4. John Tierney resurfaces after decades of silence
In the 1980s, John Tierney — a self-proclaimed contrarian — wrote a now-discredited piece about why he thinks it makes more sense to landfill garbage than recycle it. Opportunistically waiting until commodity prices are low (see No. 2), he rehashed this piece earlier this year. It was the most shared article that Sunday from The New York Times. Of course, opinion pieces are fact-checked almost as much as blog posts and you can't believe everything you read, even in the Times.
Many folks, including our own organization, chose to point out the surprisingly high number of fallacies, half-truths and misleading statements. At a high level, recycling always saves cities money because otherwise they are paying to landfill it. More important, Tierney fails to understand the shared value created by an optimized recycling system, including the opportunities revealed by circular design, reduction of manufacturing costs by using recycled content and the innovation occurring in recycling (see No. 6).
5. Plastics are taking over the ocean
Waste doesn’t often make mainstream news. But plastics in the ocean seemed to proliferate the news in 2015. The Great Garbage Patch. Beaches covered in plastic. Plastic found inside birds, fish, turtles and whales. According to Science Magazine, in 2010 between 4.8 million and 12.7 million metric tons (that's about 10.5 billion to 28 billion pounds) of plastic entered the oceans. And, the Ocean Conservancy revealed that more than half of that plastic comes from only five countries, opening the way for concrete planning to stop the flow.
Given the attention on solving this global issue, recycling and circular economy have increased in priority as a way to address this health and environmental disaster in spite of the critiques on recycling economic viability.
How will we build robust waste management and recycling infrastructure in the developing world? What should it look like and who will pay for it? It is clear that with our fast-growing plastic streams, recycling and circular models are required to solve this growing global challenge.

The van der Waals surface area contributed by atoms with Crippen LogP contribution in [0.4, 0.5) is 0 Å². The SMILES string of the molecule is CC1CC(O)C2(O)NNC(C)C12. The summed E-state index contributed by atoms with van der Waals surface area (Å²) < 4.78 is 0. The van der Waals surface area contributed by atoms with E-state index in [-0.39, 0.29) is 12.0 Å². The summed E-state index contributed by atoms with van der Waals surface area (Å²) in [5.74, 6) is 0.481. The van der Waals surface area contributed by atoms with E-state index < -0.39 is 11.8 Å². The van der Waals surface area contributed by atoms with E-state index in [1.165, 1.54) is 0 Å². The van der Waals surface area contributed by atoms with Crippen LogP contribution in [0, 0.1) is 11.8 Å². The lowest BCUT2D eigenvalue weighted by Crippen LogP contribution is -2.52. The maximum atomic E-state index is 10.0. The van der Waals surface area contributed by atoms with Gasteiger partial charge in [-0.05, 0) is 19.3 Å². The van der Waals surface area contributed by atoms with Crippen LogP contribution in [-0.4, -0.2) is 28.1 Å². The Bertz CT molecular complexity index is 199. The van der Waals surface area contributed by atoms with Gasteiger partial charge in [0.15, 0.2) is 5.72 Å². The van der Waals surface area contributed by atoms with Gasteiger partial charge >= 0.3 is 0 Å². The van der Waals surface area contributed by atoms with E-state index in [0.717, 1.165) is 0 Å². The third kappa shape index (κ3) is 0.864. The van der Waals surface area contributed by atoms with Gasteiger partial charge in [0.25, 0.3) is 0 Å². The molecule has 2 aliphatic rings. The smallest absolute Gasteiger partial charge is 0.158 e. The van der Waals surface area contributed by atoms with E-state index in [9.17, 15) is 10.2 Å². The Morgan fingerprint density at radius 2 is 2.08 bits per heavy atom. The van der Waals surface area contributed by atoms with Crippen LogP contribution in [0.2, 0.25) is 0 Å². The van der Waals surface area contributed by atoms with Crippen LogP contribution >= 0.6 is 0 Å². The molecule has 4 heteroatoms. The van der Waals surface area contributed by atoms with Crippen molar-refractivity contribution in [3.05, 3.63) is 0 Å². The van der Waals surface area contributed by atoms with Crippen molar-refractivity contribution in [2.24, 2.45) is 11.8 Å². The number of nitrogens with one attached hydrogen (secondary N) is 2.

When looking at recycling economics, we often look to the past and present. Yet with a fast-changing packaging stream and commodity pricing, we need new models for how recycling makes sense into the future. This year brought innovation in both business models and emerging technologies that will prove to change the way recycling happens into the future. A few examples:
- New Business Models: Plastic Recovery Facilities such as QRS in Baltimore aggregate mixed bails of Nos. 3-7 plastics, making far more cost effective, and therefore likely, to recycle these materials.
- Reimagining how current technology is used: The Material Recovery for the Future, a partnership between major brands and MRFs, is experimenting with using paper-sorting technology to cost effectively sort film and flexible packaging at the MRF, in hopes of increasing recycling of those difficult-to-recycle materials.
- New Technologies: Running a MRF (that sorts recyclables) can be expensive. Emerging robotics technology could make the economics of sortation work far better. AMP Robotics, winner of the third annual recycling innovators forum, are using robots to more discretely separate a wide variety of materials to retain as much value as possible with low labor costs.
7. Investment in recycling
While packaging streams have evolved, recycling has seen very little investment in innovation to keep up with those changes over the years. This has left recycling infrastructure unable to manage the evolving waste streams and challenged profitability. But in 2015 this changed.
Industry — competitors, cross sector, across value chain — collaborated in some of the biggest recycling investments ever made. Over $100 million is being invested in recycling programs over the next five years through the Closed Loop Fund and the Recycling Partnership. The Recycling Partnership, a cross-industry collaboration, gives grants to communities for single stream, curbside recycling carts, while helping those communities learn from existing best practices. The Closed Loop Fund, made up of some of the largest consumer companies in the world, invests via zero and low interest loans to municipalities and recycling companies in collection, sorting and processing infrastructure to help scale economically viable recycling programs, drive system change and prove that recycling and circularity make practical economic sense.